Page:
The latest car I did a major repair on. I t received a new motor, transmission, belts fluids belts, hoses, brakes, exhaust, alternator, a/c compressor ect….

Todays episode is a practical discussion of why you should develop a set of hard skills. This is a primer for why I think you should consider maintaining / repairing your own vehicle.


Save money and GTF off the damn couch.

Do something you can be proud of, accomplishing a something feels good. You get to know the vehicle you basically live in (for how much of your life?), and trust your safety and the safety of your family to on a daily basis.

Is it worth it?

Do I want to just make the payments on a car and my mortgage or aggressively pay off my mortgage so don’t have to work till im dead or dying.

Can I fix this and save me money or just help me avoid not having the monthly burden of the added expense of a car payment, interest and full coverage insurance that comes with financing a new vehicle.

Hypothetical math:

I spend ($4000) to buy and repair a car, and I drive it for a year I essentially spent $330 a month to own and drive this car, the longer I drive and own it the cheaper it gets.

If I drive it for 2 years the cost ($4000)averaged out over 24 months is approx. $166 a month. Replacement parts usually have 2-3 year warranties if it breaks within 3 years it gets replaced FOR FREE.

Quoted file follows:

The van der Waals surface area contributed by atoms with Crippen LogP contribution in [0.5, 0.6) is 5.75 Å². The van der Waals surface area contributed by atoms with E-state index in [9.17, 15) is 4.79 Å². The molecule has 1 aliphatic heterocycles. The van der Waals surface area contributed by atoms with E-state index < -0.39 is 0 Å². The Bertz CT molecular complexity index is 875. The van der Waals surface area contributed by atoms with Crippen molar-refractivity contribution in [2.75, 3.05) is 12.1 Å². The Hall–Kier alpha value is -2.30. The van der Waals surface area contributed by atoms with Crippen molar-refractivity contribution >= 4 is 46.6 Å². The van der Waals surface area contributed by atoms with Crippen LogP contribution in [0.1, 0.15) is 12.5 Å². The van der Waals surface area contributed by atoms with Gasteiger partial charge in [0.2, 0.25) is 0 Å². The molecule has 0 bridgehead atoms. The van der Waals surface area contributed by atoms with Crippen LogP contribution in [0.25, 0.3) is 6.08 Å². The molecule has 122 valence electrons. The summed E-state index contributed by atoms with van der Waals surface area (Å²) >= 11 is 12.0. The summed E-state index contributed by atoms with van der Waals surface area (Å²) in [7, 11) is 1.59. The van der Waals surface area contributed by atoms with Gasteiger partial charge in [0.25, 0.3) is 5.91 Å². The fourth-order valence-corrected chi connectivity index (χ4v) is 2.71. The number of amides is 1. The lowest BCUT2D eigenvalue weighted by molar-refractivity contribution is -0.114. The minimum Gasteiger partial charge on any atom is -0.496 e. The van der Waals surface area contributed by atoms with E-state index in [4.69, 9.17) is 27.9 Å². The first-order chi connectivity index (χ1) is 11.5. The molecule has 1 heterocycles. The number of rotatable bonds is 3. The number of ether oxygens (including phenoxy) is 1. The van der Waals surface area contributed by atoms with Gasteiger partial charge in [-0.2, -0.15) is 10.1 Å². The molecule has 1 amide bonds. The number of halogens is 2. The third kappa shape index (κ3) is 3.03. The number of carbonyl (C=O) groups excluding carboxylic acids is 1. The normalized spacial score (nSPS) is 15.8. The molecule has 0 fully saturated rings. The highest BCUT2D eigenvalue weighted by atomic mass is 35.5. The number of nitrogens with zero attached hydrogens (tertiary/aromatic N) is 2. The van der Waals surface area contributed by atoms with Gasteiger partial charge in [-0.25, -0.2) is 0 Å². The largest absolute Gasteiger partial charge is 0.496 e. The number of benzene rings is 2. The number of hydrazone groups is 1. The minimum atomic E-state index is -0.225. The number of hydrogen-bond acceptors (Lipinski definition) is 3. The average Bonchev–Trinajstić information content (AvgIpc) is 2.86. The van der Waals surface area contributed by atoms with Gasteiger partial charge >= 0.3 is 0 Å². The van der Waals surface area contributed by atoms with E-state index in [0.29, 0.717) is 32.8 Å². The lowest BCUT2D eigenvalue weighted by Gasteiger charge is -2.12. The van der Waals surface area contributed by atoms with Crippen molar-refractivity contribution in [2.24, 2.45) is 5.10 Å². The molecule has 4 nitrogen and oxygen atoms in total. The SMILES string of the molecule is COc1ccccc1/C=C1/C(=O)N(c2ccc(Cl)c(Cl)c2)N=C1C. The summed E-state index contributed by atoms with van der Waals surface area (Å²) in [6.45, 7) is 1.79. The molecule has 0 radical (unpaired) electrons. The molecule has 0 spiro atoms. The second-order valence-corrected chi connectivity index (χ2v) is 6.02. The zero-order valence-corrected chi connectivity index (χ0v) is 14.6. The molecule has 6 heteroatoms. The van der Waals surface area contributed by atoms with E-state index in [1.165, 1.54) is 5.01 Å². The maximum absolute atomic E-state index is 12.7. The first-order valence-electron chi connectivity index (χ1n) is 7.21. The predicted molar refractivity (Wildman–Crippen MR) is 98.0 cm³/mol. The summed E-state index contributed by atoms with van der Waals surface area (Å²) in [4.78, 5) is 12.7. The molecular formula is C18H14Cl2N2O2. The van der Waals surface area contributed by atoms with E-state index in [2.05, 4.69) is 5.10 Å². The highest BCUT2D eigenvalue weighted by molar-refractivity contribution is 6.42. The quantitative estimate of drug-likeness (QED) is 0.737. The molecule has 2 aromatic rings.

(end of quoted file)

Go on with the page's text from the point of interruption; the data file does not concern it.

“My time is worth more than that” …ok maybe, but if you are otherwise just sitting on your ass watching tv, you are wasting your time and getting zero worth, value or return.

Doing intel on a vehicle, what I do when considering major repair:

Get to know the owner.

Pull a Carfax report.

Dealer service history.

Known recalls and repair issues.

KBB for estimated value and common complaints.

Do some research on common parts or the specific components that need repair, or the parts you know you will be replacing.

How / here can I find repair info if I need to fix something?

You are going to need tools and a place to work.

I found this nicely equipped kit for sale on clearance for half price @ 140$, it would definitely cover most repairs on a car or stuff around the house.

The info is out there… my vehicle does this or is making this sound, you tube is a fantastic source for how to.

Chiltons / Hayes repair manuals.

Parts sellers should have exploded diagrams to show how to replace specific parts.

My common practices for maintenance / repair:

Warm up, you know your leaving just start the car and let it warm up.

Do your fluid / filter changes on time.

Clean your vehicle VERY WELL if you take it in muddy or sandy environments.

Do not let a persistent check engine or warning light stay on, fix whatever it is.

Notice a knock, squeak or vibration? FIX IT before it damages something else.

I leave you with a few recent pics of repairs I have done

-Tx Joe

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